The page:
AT THE 50 U.S. chemistry departments that spend the most on research, the fraction of women who are tenured or hold tenure-track positions rose to 16% from 15% last year (C&EN, Dec. 24, 2007, page 44). The University of Puerto Rico, Rio Piedras, and Purdue University have the largest proportions of female faculty, with 28% and 27%, respectively. In absolute numbers, Purdue has the most women on its chemistry faculty at 14, and the University of California, Los Angeles, has the second highest number, with 11. To compare, last year, the top spots were held by Rutgers University and the University of Texas M. D. Anderson Cancer Center, each with 25%, and UCLA with 24%.
These are some of the results of C&EN's most recent survey of chemistry departments in the U.S. This fall, C&EN surveyed the 50 top spenders on research as identified by the National Science Foundation (C&EN, Nov. 3, page 31). NSF's rankings are for fiscal 2006, the latest year for which data are available.
Each department provided the number of male and female tenured and tenure-track faculty holding full, associate, and assistant professorships with at least 50% of their salaries paid by the chemistry department in the 2008–09 academic year. These numbers exclude emeritus professors, instructors, and lecturers, as well as any faculty whose salaries are not paid by the chemistry department.
For 2008–09, there are a total of 1,662 chemistry faculty in the top 50 universities, of whom 263 are women. Women make up 12% of full professors, 22% of associate professors, and 24% of assistant professors at these departments. When compared with 2001 data (7%, 20%, 20%, respectively), this year's numbers suggest steady but slow progress over the long term.
THIS YEAR, for the first time, C&EN determined the Ph.D. origin of all current female chemistry faculty and found that a few schools graduate a notably large proportion of women who land faculty positions. Nearly 40% of current female faculty received their Ph.D. at one of only eight universities. By itself, UC Berkeley is the source of about 11% of current female faculty in the top 50.
C&EN also collected information to test a hypothesis that has been batted about for years, most recently in a report published by the National Academies ("Beyond Bias and Barriers: Fulfilling the Potential of Women in Academic Science and Engineering," National Academies Press, 2007). The idea is that it is pivotal to have a "critical mass" of women in a department, because once an academic department has at least 20% women, the women "start to perceive their common interests and join together to press for improvements in policies relevant to their needs," the report states. However, only 14 departments in the top 50 have the gender diversity to reach this critical mass. At the low end, seven departments have 10% women or less.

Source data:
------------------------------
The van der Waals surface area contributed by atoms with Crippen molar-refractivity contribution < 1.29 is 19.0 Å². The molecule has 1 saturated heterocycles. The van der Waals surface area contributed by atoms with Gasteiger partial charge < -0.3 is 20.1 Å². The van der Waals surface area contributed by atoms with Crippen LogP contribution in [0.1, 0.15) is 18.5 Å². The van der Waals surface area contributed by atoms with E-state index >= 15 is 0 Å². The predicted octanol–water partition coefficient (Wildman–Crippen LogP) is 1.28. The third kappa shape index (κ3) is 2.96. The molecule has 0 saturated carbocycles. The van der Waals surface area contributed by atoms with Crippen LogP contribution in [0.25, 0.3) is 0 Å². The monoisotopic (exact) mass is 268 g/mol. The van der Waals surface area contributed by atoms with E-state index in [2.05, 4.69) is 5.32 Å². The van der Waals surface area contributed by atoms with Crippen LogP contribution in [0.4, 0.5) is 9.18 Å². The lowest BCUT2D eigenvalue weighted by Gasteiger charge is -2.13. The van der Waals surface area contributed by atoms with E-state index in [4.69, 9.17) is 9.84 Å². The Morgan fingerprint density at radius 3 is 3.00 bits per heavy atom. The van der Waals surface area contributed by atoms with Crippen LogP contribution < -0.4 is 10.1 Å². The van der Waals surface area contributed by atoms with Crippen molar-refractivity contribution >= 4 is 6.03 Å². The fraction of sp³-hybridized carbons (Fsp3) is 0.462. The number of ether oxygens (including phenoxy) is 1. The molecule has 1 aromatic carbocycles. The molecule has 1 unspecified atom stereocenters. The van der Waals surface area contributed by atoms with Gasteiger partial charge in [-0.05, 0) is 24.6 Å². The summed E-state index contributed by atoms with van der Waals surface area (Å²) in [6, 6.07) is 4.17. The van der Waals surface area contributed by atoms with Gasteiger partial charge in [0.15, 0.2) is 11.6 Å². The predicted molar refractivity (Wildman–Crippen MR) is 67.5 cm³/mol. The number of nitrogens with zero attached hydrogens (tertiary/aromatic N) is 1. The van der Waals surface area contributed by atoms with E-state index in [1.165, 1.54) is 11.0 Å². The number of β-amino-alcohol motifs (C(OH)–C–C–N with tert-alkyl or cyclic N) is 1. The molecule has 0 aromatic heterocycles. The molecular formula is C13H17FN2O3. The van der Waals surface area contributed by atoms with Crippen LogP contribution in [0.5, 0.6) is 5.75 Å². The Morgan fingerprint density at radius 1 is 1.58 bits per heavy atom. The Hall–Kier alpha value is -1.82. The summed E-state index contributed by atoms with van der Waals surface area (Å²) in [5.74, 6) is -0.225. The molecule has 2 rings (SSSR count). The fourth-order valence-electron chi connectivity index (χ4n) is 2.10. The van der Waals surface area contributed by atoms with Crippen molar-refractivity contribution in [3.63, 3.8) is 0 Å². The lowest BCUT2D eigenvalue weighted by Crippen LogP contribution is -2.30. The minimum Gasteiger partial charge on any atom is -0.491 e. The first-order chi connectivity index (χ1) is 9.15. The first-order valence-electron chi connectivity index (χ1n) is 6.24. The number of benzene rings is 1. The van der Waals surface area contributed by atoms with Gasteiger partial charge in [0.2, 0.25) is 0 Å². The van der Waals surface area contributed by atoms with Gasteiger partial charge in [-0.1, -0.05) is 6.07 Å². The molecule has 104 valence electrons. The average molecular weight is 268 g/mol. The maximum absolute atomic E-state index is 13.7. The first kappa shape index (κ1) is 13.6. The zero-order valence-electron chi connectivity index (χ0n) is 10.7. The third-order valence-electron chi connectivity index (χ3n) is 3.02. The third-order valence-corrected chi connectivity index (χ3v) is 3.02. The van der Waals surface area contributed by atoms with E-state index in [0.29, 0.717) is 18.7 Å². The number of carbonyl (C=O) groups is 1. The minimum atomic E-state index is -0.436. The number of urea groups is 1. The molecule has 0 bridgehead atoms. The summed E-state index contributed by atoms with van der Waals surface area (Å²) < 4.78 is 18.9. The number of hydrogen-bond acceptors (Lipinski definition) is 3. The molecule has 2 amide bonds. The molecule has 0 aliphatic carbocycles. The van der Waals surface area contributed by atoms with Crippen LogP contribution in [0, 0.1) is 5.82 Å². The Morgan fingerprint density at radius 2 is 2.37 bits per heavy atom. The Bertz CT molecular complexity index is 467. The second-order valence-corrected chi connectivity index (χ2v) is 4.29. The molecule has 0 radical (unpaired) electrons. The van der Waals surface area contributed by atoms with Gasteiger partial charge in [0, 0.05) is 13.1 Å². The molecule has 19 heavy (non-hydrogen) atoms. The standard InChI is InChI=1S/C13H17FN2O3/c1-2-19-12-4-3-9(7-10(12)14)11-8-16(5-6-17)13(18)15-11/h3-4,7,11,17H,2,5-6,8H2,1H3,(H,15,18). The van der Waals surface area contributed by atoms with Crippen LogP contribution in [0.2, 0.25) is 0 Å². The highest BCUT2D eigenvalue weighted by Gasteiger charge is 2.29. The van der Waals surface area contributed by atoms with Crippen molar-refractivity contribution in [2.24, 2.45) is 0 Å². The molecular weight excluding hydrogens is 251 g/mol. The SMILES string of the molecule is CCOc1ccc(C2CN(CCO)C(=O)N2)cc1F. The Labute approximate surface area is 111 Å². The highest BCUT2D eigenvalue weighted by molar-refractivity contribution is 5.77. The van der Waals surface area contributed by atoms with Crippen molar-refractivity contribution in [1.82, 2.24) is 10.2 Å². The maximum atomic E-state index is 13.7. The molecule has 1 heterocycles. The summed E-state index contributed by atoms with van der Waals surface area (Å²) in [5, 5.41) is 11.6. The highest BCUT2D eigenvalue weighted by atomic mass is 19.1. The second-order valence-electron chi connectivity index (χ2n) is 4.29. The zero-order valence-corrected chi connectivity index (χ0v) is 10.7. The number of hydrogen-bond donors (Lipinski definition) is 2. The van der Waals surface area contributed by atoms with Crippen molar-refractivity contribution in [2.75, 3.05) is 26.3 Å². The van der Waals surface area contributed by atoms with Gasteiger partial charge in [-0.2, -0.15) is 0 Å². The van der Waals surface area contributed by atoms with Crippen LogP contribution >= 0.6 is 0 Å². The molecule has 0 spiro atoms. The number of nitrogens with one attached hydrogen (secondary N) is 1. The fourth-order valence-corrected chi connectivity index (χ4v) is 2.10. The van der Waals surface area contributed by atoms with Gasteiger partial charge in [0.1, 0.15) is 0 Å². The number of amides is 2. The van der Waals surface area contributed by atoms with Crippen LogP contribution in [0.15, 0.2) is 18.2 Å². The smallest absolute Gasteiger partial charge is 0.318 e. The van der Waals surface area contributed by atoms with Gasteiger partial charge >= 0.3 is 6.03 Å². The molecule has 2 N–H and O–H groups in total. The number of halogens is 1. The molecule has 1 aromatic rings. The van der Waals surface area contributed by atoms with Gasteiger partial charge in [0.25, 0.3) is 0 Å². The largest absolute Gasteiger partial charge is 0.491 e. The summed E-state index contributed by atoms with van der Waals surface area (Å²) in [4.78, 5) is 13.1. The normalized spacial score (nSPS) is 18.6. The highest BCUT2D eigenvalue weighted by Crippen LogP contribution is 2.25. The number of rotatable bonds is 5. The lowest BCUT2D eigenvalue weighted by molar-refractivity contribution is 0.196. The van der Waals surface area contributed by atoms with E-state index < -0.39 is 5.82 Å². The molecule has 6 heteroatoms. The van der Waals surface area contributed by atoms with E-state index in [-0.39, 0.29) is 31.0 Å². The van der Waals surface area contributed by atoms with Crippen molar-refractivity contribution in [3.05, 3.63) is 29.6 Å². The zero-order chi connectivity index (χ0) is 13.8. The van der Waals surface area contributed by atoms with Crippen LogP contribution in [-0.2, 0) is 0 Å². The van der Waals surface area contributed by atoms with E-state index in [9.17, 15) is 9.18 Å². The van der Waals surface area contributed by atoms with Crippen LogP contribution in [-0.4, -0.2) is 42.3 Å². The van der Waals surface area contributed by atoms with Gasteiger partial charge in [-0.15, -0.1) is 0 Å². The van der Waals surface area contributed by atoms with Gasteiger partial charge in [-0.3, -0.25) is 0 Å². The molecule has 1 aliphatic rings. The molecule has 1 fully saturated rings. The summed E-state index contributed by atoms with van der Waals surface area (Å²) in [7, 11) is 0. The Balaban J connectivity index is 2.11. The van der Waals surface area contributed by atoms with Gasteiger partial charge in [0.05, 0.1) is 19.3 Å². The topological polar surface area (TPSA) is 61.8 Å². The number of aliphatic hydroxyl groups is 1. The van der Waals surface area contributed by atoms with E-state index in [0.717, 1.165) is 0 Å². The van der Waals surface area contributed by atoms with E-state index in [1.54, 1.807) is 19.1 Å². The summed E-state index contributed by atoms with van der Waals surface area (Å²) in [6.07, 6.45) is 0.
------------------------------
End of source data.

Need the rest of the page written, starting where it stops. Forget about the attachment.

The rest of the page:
The C&EN survey also included a random sampling of women at all academic ranks in departments with the highest representation of women and in those departments with four or fewer women. Approximately 40 female faculty received confidential inquiries regarding their perceptions of inequality with their male colleagues in a number of areas, including access to laboratory space, assignment to university committees, availability of mentoring, access to graduate students, and status in departmental decision-making. These were topics developed by the Committee on the Advancement of Women Chemists. C&EN also asked about subtle or overt sexism.
The 10 responses C&EN received to these sexism-related questions tended to be extreme: either quite favorable or very negative, in approximately equivalent numbers, with very little middle ground. The sample size, however, was too small to allow any statistical analysis or to identify trends in the representation of women in chemistry departments or their satisfaction with their work environments.